WOONSOCKET – It's taking longer than he hoped, but Police Chief Thomas Carey is still pushing the police department toward full accreditation by a national organization known as CALEA – the Commission on Accreditation for Law Enforcement Agencies.
The department has already devoted significant resources toward laying the groundwork for accreditation by overhauling its massive catalog of policies and procedures.
Now the department is ready to move on to the next phase by hiring a worker to manage the trek toward accreditation, says Carey.
The chief proposes creating a $48,000 a year position using funds that were initially set aside to pay for a radio technician whose job has been phased out.
The chief says the civilian worker would wear two hats for the department, spending approximately half his or her time pursuing grants that may be unrelated to CALEA accreditation.
The proposal came before the City Council on Monday, but the panel tabled the measure for more discussion on Sept. 6 before deciding whether to vote on it.
A veteran of the St. Petersburg, Fla., police department, Carey pledged to pursue national accreditation for the local police force when he was appointed chief in September 2008.
It's like the Good Housekeeping Seal of Approval for police departments – an affirmation by an independent organization that the department adheres to the highest standards in law enforcement.
“You try to maintain the best practices in the law enforcement profession,” says the chief. “I want Woonsocket to be the best police department in the state. I want people to say, “That's a great police department.'”
Some critics say gaining – and maintaining – accreditation by CALEA is too costly, but Cumberland Police Chief John Desmarais says it's not unmanageable.
Cumberland has been accredited by CALEA since 2002 and is one of a handful of law enforcement agencies in the state that are members of the CALEA club.
Capt. Mark England spends roughly half his time as patrol commander of the 49-member department and the other half overseeing CALEA compliance, which is reviewed on a regular basis.
“It's definitely worth it,” says Desmarais. “You are asked to meet certain standards whether by policy or by contract or state law or local town ordinance and you need to show you're department has the best policies and practices out there.”
Desmarais says accreditation is good for department morale and reputation, perks that rub off on the overall quality of life in the town. Also, departments with accreditation tend to be less vulnerable to police-involved civil litigation, which saves money in the long run, he said.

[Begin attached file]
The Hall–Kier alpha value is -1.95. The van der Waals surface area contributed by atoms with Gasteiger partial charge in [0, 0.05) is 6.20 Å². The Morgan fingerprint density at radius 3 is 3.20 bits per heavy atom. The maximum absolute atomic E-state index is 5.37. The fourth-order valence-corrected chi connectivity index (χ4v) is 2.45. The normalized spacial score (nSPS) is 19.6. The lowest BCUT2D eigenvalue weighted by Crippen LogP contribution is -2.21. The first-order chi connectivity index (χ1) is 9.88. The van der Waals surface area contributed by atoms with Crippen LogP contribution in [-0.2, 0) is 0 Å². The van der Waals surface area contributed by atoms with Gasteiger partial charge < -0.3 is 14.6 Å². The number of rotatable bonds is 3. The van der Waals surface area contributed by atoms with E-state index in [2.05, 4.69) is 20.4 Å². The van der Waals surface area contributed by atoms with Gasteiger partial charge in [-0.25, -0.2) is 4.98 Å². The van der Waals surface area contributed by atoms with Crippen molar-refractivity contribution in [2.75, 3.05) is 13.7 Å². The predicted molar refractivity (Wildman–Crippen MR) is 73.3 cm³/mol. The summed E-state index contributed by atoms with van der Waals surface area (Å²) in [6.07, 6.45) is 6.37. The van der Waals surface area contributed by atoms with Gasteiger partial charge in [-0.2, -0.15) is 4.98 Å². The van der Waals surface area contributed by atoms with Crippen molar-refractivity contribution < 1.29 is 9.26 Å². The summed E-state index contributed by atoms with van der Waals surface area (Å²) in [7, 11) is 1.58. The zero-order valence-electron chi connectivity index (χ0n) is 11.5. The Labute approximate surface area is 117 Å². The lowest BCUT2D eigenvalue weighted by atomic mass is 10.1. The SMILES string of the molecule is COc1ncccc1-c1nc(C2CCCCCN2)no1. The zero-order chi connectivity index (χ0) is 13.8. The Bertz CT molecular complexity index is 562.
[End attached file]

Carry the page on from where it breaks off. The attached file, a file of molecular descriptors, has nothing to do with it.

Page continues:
Pawtucket, Bristol, Warwick and Smithfield have the only other CALEA-accredited municipal law enforcement agencies in the state, along with the Brown University Campus Police and the state police, said Desmarais.
CALEA was was created in 1979 as a credentialing authority through the joint efforts of law enforcement's major executive associations, including the International Association of Chiefs of Police (IACP); National Organization of Black Law Enforcement Executives (NOBLE); National Sheriffs' Association (NSA); and the Police Executive Research Forum (PERF).
In these daunting economic times, Carey says he and other police chiefs in the state have already begun exploring a less onerous path to accreditation.
Carey says he is a member of a subcommittee of the Rhode Island Association of Chiefs of Police that is exploring the concept of state accreditation. They have been discussing the idea of creating a new state agency that would embrace all the standards now promulgated by CALEA – and then some.
The goal is to make it less costly to achieve the same level of recognition offered by CALEA, said Carey. The initiative has largely been championed by Middletown Police Chief Anthony M. Pesare, a former state policeman, Carey said.
“You could be better off with state accreditation than CALEA,” said Carey. “Depending on the financial situation, I would do both.”